NECC, San Diego, CA ., July 6, 2006

Following Last Years One Hour Session (found here),

You will create a "hands-on" powerpoint presentation
(after de-constructing this template from the Microsoft Office Template Gallery)
to demonstrate answers to the following questions.


TEN Essential Questions of Multimedia

Creating a PowerPoint for Understanding, Retention, and Application

Are students:

1)   Shown examples of both poor and well crafted presentations?
2)   Given a checklist of technology literacy and a checklist for design skills before starting the project?
3)   Given graphics requirements for the slideshow?
4)   Following a writing process? Prewriting, writing, revising, editing, and publishing?
5)   Given a rubric/assessment tool before starting?  Does the rubric include items for both project and oral presentation? 
(Example from http://pblmm.k12.ca.us/)
6)   Expected to storyboard the presentation before work begins? (Inspiration)
7)   Expected to frame the presentation in the form of an Essential Question?
Research from Heidi Hayes Jacobs
8)   Given opportunities to use a compare/contrast or other appropriate template? See Article 5 below
9)   Creating presentations with more glitz and glamour than content?
10) Using notes view in order to create as much slide text as possible?

Discovery Education Network

Table of Contents/Works Cited

Page (s)

Content

1

TEN Essential Questions of Multimedia

2 - 4

1. Atkin Mayer, Richard E., Mr. “The Cognitive Load of PowerPoint: Q&A with Richard E. Mayer.” Interview with Cliff Atkinson. sociable media. 1 June 2004. sociablemedia.com.  29 June 2006 <http://www.sociablemedia.com/articles_mayer.htm>.

5-7

2. Roblyer, M D. “Our Multimedia Future.” Learning & Leading with Technology Mar. 1999: 51-53. 29 June 2006 <http://www.iste.org/‌Content/‌NavigationMenu/‌Publications/‌LL/‌LLIssues/‌Volume_26_1998_1999_/‌March7/‌March_1999.htm>.

8-11

3. Simons, Tad. “The multimedia paradox.” Presentations (Sept. 2004): 1-4. 29 June 2006 <http://www.presentations.com/‌presentations/‌search/‌article_display.jsp?vnu_content_id=1000734183>.

12-14

4. Burmark, Lynell, Dr. Enhancing Multimedia Presentations. Lake Barrington, IL: Thornburg Center, 2000. 29 June 2006 <http://www.tcpd.org/‌Burmark/‌Handouts/‌Presentations.pdf>.

15

Essential Questions: What is Snow?

16

Strategies for Comparing/Contrasting: Identifying_similarities_and_differences

17-21

5.  Varlas, Laura. “Getting Acquainted with the Essential Nine.” Nine Essential Instructional Strategies. Winter 2002. The MiddleWeb Listserv.  29 June 2006 <http://www.middleweb.com/MWLresources/marzchat1.html

22

Microsoft Educational Templates

23-28

6. “Raising Student Achievement with Technology.” Apple - Education - Research. Spring 2006. Apple.com.  29 June 2006 <http://www.apple.com/‌education/‌research/>

29-31

7. Boster, Franklin J., et al. “A Report on the Effect of the Unitedstreaming(TM) Application on Educational Performance.” CARET (Center for Applied Research in Educational Technology). CARET.  29 June 2006 <http://caret.iste.org/>

 

32

Additional Resources: Digital Storytelling Examples

33-34

Additional Resources: PhotoStory3, Producer, and Movie Maker

35

NECC 2006 Conference Website

 

Research Listings

The Cognitive Load of Powerpoint: Q&A with Richard E. Mayer by Cliff Atkinson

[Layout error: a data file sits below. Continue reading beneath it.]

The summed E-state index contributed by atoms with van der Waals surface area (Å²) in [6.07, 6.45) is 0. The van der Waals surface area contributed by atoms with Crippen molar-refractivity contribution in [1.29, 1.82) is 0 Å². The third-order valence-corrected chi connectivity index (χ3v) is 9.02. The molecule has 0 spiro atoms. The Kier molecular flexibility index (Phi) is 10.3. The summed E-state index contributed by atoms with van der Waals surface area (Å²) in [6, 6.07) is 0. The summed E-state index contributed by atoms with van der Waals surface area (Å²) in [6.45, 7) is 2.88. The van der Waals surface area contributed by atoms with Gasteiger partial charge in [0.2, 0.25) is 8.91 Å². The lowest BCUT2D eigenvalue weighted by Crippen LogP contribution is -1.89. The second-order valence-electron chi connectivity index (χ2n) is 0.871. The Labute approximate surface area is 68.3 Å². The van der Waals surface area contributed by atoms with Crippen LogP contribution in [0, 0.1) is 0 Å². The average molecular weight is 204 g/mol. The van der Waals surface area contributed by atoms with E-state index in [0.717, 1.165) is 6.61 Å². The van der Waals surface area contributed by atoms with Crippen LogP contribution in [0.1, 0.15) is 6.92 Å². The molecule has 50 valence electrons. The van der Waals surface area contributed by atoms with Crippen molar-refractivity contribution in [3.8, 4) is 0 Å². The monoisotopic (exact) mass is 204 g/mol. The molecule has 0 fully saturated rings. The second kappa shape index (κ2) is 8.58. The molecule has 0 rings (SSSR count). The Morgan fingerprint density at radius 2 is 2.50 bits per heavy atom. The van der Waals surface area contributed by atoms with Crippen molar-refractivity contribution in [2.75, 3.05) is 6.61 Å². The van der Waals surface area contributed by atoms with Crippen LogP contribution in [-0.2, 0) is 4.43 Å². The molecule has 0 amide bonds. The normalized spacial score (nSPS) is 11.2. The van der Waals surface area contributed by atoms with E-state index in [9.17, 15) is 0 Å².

Scoring Power Points by Jamie McKenzie (FNO)

Multimedia Projects WebSite
    Book
    Scoring Rubric

Enhancing Multimedia Presentations
    "Humans process visuals 66,000 times faster than text!"

Instructional Strategies that Work, Marzano
    Identifying Similarities and Differences

The Multimedia Paradox

Powerpoint Checklist
http://www.c2p2online.com/documents/PowerpointGuidelinesforSpeakers.pdf
classroomhelp.com/lessons/cclark/Trekkers/ppchecklist.htm

UnitedStreaming Full Report (72 pages)
    UnitedStreaming Summary (3 pages) from CARET.Iste.org
    Math Report

Our Multimedia Future From ISTE (c) 1999

Impact of Technology on Student Achievement (Summary of ACOT Findings)


Microsoft Office Template Sites

State Report Template
Microsoft Template Gallery for Education

Dowload the "Learning Essentials" with many additional templates

Research Websites for Workshop

50states.com
factmonster.com

Graphics Websites for Workshop

picsearch.com
google.com
ditto.com
altavista.com
MorgueFile


Example Checklist Choices for the Microsoft Office Template Our 50 States

 

A ­ Editing Skills

 

Title Slide contains an Essential Question

 

Evidence of clear planning through a storyboard (Inspiration) was submitted

 

Each slide contains a clear heading

 

All spoken text has been researched and edited and is viewable in the notes view area

 

Conferred with my teacher to make revisions and corrections

 

Contains proper citations and copyright information

B -- Multimedia Elements

 

At least one graphic per slide. Graphics may include: digital camera images, clipart or animated images, or Internet graphics

 

Map of location, state or other geography

 

Drawing tools used to call attention to map points, or other elements in the slideshow

 

Graph, or Organizational Chart (using solid, not fill, colors)

 

Movie from Discovery Learning

 

Hyperlink to Brainpop or National Geographic Explorer

 

Sounds, Music, Narration as appropriate for content

C ­ Design Considerations

Text/Font. If you find it necessary to include text on a slide, follow these rules:

 

Followed the 5 by 5 rule ­ maximum. Five lines of text, five words per line.

 

Easy to read

 

Appropriate for presentation

 

Size for Title slides is 40 point minimum
Size for slide body text is 28 point minimum

 

Appropriate color with background

Graphics

 

Appropriate for slide

 

Clear not blurry

 

Proportionally sized